Roads were closed going into town, and multiple planes and helicopters arrived as thick dark smoke billowed from the fire that was chewing its way into town.

Called the Gray Fire, the blaze jumped from town across nearby Silver Lake by 3:30 p.m. Small fires were spotting some 3 miles to the east as the size of the fire surpassed 700 acres and claimed multiple structures and cell towers.

After 4 p.m., much of the area was under Level 3 “Leave Now” evacuation orders.

Dozens of police officers from Spokane Valley, the City of Spokane and elsewhere converged on the area going door-to-door along Craig Road, north of Four Lakes, urging people to leave.

The winds sent burning embers several miles east of Medical Lake into the area where Taylor and Medifor roads meet.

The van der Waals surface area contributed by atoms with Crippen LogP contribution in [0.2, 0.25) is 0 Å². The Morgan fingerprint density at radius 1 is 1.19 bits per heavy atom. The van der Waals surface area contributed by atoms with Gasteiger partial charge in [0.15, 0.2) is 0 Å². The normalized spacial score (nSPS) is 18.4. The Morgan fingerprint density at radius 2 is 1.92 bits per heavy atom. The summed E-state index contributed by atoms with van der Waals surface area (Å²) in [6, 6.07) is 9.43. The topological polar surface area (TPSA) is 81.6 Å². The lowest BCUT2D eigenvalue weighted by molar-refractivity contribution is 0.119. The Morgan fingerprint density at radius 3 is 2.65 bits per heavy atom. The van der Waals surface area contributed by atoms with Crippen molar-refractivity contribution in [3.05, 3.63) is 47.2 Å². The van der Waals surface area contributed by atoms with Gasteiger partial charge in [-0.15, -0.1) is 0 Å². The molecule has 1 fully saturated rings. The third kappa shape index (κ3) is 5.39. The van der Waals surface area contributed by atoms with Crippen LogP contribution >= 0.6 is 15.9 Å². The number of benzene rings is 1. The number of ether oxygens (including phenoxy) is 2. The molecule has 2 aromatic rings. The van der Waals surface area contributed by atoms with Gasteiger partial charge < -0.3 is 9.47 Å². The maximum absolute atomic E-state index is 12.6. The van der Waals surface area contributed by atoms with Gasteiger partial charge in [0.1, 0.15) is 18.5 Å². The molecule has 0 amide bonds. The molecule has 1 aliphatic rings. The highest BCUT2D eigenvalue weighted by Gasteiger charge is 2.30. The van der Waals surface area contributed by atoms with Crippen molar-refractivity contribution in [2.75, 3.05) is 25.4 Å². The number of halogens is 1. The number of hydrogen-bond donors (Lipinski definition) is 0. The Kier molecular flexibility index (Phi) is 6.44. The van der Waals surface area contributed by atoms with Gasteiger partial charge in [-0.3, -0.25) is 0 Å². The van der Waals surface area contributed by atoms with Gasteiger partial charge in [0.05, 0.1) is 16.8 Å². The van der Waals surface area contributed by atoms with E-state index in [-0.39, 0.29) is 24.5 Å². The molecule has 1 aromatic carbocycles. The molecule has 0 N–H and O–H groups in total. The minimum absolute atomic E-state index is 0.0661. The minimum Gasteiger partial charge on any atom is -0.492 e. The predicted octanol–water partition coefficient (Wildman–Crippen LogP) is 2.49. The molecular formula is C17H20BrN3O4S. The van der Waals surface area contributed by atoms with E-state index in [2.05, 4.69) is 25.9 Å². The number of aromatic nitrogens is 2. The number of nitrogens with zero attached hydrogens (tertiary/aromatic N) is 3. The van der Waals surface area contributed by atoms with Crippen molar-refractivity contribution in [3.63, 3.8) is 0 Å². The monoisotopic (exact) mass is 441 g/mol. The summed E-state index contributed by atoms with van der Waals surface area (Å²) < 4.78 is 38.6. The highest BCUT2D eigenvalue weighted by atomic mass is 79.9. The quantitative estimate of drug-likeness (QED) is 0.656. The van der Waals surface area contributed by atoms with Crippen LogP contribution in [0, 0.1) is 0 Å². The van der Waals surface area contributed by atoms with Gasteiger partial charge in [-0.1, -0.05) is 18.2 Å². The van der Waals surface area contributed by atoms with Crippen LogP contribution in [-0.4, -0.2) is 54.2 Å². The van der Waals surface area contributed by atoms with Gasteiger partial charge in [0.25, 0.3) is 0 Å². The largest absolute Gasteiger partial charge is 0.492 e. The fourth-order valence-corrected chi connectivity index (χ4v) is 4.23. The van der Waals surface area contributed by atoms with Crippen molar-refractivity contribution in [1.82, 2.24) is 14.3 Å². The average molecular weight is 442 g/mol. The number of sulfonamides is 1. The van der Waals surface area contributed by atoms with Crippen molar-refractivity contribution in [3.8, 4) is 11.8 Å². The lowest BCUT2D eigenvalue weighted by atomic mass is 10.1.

Within a minute of one couple being told to leave, flames crested a hill behind their home. Another few minutes later, the entire hill and nearby pine trees were engulfed in flames that reached 100 feet in the air.

The sound of the fire was akin to a dozen freight trains roaring past.

The house on Medifor then caught fire, and officers kept moving to homes to the east, telling people they had perhaps minutes before the fast-moving fire arrived.

With airplanes focused on water drops at Medical Lake, there were no planes hitting the ember-sparked fires to the east – nor were firefighting rigs able to get in front of the fire as embers kept landing ahead.

About 100 people, including volunteers and evacuees, were at the overnight shelter at Cheney High School on Friday evening.